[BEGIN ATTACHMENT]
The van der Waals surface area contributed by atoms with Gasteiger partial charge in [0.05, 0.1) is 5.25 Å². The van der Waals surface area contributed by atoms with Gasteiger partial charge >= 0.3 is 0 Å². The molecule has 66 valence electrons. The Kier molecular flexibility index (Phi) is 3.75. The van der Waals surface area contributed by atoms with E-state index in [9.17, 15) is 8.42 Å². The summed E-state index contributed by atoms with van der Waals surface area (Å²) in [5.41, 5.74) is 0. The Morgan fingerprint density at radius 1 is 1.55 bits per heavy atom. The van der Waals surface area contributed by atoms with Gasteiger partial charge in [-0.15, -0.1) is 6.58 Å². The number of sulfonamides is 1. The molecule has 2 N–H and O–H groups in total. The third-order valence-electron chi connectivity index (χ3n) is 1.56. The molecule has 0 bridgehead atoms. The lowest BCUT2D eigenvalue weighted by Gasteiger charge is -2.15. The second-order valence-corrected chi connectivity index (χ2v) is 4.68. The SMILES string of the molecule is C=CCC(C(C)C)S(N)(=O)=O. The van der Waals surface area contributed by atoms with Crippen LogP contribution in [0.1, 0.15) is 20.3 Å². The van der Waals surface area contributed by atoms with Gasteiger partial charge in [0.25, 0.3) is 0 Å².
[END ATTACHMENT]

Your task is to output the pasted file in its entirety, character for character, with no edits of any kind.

The van der Waals surface area contributed by atoms with Gasteiger partial charge in [0.05, 0.1) is 5.25 Å². The van der Waals surface area contributed by atoms with Gasteiger partial charge >= 0.3 is 0 Å². The molecule has 66 valence electrons. The Kier molecular flexibility index (Phi) is 3.75. The van der Waals surface area contributed by atoms with E-state index in [9.17, 15) is 8.42 Å². The summed E-state index contributed by atoms with van der Waals surface area (Å²) in [5.41, 5.74) is 0. The Morgan fingerprint density at radius 1 is 1.55 bits per heavy atom. The van der Waals surface area contributed by atoms with Gasteiger partial charge in [-0.15, -0.1) is 6.58 Å². The number of sulfonamides is 1. The molecule has 2 N–H and O–H groups in total. The third-order valence-electron chi connectivity index (χ3n) is 1.56. The molecule has 0 bridgehead atoms. The lowest BCUT2D eigenvalue weighted by Gasteiger charge is -2.15. The second-order valence-corrected chi connectivity index (χ2v) is 4.68. The SMILES string of the molecule is C=CCC(C(C)C)S(N)(=O)=O. The van der Waals surface area contributed by atoms with Crippen LogP contribution in [0.1, 0.15) is 20.3 Å². The van der Waals surface area contributed by atoms with Gasteiger partial charge in [0.25, 0.3) is 0 Å².